When Cloud Atlas was released, it polarised critics and barely broke even at the box office. Based on David Mitchell’s wonderfully complex 2004 novel, the film contains multiple plotlines and narratives spanning six different eras, genres, and settings. Only the creators of The Matrix and the visionary director of Run Lola Run could adapt this supposedly “unfilmable” book, dividing directorial duties between them and assembling an all-star cast that includes Tom Hanks, Halle Berry, Jim Broadbent and Hugh Grant.

The film presents one of the most complex narratives ever attempted on screen. Mitchell’s novel was split into chapters devoted to each separate “period”, but the filmmakers decided to interweave and flip between each era simultaneously, accumulating a mosaic narrative of interrelated storylines. Some have called this “messy”, but it is one of the most heroically ambitious endeavours of modern cinema.

There’s an uncompromising depth and beauty to the sheer vastness of the narrative. We jump from explosive sci-fi action to a quaint Cambridge love story. There’s even a touch of Terrence Malick in the sprawling sublimity of the film’s central philosophy. It passes beyond mere sentimentality in order to ask more fulfilling questions about humanity. At its heart, there is the age-old “butterfly effect” question – how do our actions influence each other? Are we all connected?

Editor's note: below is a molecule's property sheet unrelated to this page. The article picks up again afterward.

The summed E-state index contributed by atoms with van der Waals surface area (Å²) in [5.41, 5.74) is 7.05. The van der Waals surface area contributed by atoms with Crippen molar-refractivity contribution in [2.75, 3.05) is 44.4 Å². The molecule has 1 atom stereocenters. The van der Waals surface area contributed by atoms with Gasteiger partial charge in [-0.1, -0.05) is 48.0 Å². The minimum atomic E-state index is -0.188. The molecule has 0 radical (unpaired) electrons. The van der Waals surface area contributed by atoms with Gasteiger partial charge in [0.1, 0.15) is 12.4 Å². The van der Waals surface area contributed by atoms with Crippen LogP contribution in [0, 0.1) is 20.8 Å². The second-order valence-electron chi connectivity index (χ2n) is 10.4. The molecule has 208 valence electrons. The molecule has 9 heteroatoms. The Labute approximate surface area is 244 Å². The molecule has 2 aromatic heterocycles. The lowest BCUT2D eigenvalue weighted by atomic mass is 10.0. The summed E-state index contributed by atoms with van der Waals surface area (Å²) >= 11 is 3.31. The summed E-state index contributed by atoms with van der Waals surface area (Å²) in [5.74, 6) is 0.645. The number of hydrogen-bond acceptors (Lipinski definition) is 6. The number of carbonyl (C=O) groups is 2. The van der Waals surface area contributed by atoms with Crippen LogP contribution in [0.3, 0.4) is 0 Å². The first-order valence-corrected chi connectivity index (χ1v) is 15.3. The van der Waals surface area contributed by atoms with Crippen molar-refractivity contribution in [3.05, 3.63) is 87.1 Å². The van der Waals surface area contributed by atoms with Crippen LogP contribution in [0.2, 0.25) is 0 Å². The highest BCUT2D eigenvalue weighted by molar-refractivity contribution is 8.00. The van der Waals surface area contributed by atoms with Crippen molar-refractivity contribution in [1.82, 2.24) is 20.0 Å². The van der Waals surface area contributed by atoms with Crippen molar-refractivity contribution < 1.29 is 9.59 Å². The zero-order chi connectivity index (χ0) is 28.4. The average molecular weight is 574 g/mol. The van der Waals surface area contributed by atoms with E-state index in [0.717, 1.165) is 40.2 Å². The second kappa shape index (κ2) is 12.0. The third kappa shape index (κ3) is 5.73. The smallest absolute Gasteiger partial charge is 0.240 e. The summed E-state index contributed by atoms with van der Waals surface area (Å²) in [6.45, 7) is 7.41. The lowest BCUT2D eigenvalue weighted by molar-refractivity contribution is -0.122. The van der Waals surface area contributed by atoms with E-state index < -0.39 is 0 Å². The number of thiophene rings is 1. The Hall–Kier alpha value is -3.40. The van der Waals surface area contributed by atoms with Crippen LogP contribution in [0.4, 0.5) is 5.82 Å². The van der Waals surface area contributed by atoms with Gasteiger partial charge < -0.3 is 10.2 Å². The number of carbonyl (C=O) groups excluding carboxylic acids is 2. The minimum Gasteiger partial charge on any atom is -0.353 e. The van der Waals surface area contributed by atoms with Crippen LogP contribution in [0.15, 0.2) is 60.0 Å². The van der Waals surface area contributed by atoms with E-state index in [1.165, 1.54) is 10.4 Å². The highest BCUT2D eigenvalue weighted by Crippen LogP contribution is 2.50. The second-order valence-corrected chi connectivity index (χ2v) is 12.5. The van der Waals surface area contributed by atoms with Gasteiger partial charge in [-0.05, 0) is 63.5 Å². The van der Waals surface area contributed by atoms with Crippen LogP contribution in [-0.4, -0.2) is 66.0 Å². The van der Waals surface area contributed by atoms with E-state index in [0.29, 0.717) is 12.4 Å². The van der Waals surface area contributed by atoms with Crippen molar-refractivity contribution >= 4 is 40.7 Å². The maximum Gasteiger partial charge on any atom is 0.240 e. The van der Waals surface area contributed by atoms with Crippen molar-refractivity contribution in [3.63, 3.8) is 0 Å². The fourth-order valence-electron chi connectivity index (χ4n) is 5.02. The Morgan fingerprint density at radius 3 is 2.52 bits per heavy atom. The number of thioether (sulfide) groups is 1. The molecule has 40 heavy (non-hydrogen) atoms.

It’s also very funny. The cast seem to be genuinely enjoying themselves. Broadbent is effortlessly hilarious when trapped in a sinister nursing home; Tom Hanks sports hysterical Scottish, Irish and English accents in his eclectic range of characters; and who wouldn’t want to see Hugh Grant as a can- nibal? It’s an immensely charming film.